Failure to advise clients (or providing improper advice) is the most frequent cause of claims in the AICPA Professional Liability Insurance Program. Often, these disputes are a result of scope-of-service disagreements between firms and their clients. Engagement letters are the first and most critical line of defense against scope-of-service claims, helping to prevent claims by establishing clear responsibilities and managing client expectations as well as defending against claims by defining the scope of services and establishing limitations on the services to be provided to a client. Using engagement letters is also associated with reducing the severity, i.e., the dollar amount, of claims (see "Professional Liability Spotlight: Setting Expectations," JofA, Oct. 2017, tinyurl.com/ybybahpx; see also "Professional Liability Spotlight: Overcoming Obstacles to Engagement Letter Use," on page 14). Unfortunately, small firms and sole practitioners are the least likely to regularly use engagement letters.
While firms may be reluctant to send multiple-page engagement letters to clients (the sample AICPA letter for individual clients is eight pages, with an additional eight-page addendum of terms and documents) and may have difficulty getting clients to sign and return the letters, best practice standards in Section 10.33 of Circular 230, Regulations Governing Practice Before the Internal Revenue Service (31 C.F.R. Part 10), require "[c]ommunicating clearly with the client regarding the terms of the engagement."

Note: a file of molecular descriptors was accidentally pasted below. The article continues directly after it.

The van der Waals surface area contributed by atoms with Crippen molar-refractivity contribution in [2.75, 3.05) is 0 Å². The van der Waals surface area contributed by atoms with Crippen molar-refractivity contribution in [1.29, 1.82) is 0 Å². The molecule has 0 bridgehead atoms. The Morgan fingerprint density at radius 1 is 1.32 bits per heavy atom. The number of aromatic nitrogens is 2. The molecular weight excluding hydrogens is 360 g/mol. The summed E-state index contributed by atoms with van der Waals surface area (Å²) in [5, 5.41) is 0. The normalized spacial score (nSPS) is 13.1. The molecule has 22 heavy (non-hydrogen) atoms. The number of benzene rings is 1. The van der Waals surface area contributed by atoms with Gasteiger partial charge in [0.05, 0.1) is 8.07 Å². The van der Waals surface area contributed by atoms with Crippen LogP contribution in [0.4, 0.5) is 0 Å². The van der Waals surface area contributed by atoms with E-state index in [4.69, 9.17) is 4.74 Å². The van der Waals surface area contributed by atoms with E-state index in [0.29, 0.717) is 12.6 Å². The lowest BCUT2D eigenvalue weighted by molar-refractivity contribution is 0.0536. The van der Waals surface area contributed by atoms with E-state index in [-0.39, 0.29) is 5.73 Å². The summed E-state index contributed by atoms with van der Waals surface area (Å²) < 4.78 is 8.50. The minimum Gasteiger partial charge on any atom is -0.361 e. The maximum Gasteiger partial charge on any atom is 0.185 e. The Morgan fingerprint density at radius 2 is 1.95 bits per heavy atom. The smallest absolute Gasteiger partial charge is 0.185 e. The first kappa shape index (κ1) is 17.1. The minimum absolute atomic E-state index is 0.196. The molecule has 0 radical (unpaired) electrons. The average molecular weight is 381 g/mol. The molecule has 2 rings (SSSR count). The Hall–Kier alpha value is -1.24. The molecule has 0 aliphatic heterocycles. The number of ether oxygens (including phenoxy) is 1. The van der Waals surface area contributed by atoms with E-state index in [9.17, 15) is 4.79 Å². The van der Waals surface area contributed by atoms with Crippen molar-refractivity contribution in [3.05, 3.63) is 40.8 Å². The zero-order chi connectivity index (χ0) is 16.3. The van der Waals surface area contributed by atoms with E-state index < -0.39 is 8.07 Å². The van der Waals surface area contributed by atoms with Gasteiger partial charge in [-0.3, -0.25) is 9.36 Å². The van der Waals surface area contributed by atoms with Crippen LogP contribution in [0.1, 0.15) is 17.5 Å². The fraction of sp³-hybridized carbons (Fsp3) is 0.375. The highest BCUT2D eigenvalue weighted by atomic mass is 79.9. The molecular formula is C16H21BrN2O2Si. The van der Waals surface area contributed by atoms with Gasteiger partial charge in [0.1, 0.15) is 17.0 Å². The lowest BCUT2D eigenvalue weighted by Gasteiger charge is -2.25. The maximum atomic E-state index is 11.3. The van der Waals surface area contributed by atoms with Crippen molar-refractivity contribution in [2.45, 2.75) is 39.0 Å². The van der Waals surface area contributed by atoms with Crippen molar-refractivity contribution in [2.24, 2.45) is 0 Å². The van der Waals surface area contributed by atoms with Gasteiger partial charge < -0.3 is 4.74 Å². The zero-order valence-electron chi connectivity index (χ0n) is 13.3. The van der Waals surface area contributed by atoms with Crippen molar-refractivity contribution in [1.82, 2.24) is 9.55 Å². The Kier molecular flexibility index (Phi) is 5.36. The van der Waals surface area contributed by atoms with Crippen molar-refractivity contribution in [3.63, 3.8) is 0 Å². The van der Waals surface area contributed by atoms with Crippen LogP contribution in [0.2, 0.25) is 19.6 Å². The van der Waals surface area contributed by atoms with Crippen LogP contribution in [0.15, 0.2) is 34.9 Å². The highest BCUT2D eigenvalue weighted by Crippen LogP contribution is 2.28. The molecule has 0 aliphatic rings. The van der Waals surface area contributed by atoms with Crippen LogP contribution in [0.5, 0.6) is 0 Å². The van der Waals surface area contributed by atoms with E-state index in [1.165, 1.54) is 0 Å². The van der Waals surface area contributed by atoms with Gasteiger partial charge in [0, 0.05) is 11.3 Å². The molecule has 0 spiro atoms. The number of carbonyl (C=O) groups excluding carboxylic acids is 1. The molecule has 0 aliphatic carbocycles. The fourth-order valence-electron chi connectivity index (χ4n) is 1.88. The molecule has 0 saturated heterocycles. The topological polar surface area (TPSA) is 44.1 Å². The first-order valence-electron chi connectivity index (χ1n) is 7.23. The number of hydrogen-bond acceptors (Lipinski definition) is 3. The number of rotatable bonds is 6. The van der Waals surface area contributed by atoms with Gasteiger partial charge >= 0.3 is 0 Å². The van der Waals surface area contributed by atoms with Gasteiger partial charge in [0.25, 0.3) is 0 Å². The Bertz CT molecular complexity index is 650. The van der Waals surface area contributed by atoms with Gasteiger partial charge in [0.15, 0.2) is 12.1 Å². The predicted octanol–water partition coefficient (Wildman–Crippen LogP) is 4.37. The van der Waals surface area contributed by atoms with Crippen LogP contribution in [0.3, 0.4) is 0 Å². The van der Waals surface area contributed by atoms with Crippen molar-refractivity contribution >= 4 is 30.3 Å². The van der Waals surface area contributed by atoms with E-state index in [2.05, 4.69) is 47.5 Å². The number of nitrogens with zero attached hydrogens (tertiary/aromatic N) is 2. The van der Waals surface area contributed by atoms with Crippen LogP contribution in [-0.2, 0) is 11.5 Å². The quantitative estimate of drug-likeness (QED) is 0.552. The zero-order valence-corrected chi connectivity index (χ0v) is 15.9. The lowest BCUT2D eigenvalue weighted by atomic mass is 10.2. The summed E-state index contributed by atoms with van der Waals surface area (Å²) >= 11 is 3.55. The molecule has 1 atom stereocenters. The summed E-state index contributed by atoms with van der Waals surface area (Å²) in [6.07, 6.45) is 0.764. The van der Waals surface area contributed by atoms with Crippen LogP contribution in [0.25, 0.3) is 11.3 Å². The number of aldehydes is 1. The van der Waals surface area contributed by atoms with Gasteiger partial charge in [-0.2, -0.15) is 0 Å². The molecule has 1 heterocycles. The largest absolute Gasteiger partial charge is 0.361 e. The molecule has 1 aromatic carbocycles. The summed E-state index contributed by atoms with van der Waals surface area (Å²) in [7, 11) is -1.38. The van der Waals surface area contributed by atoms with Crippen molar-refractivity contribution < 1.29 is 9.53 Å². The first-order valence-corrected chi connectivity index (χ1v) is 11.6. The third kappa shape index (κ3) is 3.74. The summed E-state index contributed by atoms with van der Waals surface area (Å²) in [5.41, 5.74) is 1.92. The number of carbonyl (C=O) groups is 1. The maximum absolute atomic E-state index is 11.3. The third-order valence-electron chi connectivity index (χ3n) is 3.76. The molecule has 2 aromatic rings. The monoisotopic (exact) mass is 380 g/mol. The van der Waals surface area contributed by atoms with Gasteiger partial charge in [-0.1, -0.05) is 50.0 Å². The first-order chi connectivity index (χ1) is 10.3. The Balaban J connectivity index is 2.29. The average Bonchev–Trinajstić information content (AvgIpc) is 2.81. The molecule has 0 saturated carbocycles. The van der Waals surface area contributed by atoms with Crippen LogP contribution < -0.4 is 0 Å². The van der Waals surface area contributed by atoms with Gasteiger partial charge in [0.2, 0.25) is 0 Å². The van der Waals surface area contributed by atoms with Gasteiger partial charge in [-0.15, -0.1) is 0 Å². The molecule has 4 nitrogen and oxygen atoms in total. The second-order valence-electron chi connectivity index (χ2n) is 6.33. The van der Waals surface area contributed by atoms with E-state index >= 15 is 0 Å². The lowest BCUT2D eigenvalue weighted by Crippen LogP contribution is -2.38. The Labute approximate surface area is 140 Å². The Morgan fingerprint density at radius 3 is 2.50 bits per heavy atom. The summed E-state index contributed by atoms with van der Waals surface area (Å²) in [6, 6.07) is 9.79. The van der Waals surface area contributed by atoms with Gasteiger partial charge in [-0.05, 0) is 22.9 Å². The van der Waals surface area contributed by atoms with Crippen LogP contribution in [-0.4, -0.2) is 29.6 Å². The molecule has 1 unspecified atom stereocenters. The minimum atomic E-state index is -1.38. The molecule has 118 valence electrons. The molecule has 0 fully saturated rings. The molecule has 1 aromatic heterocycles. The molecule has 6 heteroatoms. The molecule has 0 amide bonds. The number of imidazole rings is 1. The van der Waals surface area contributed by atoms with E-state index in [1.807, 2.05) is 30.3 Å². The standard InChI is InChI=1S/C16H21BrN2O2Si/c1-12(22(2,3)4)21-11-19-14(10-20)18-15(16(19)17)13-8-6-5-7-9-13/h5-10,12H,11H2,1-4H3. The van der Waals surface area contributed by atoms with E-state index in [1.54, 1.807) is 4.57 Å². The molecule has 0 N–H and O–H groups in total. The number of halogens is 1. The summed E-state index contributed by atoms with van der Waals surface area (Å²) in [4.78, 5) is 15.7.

LIMITING SCOPE OF SERVICES
Engagement letters should be used to limit the scope of services by specifying the returns and other services for which the firm is responsible. It is just as important to specify the services for which the firm is not responsible. For example, a firm may want to include language regarding whether bookkeeping services required to prepare a tax return are included in the engagement, or whether the firm will prepare partner or shareholder basis schedules as part of an engagement. Firms should generally exclude from a compliance engagement any tax consulting and tax planning, as well as correspondence with taxing authorities, and use separate letters for those services if a client requests them.
Care should be taken to specify the client taxpayer or taxpayers to which the engagement services are being provided, particularly if an individual taxpayer has an ownership interest in business entities or trusts. Separate...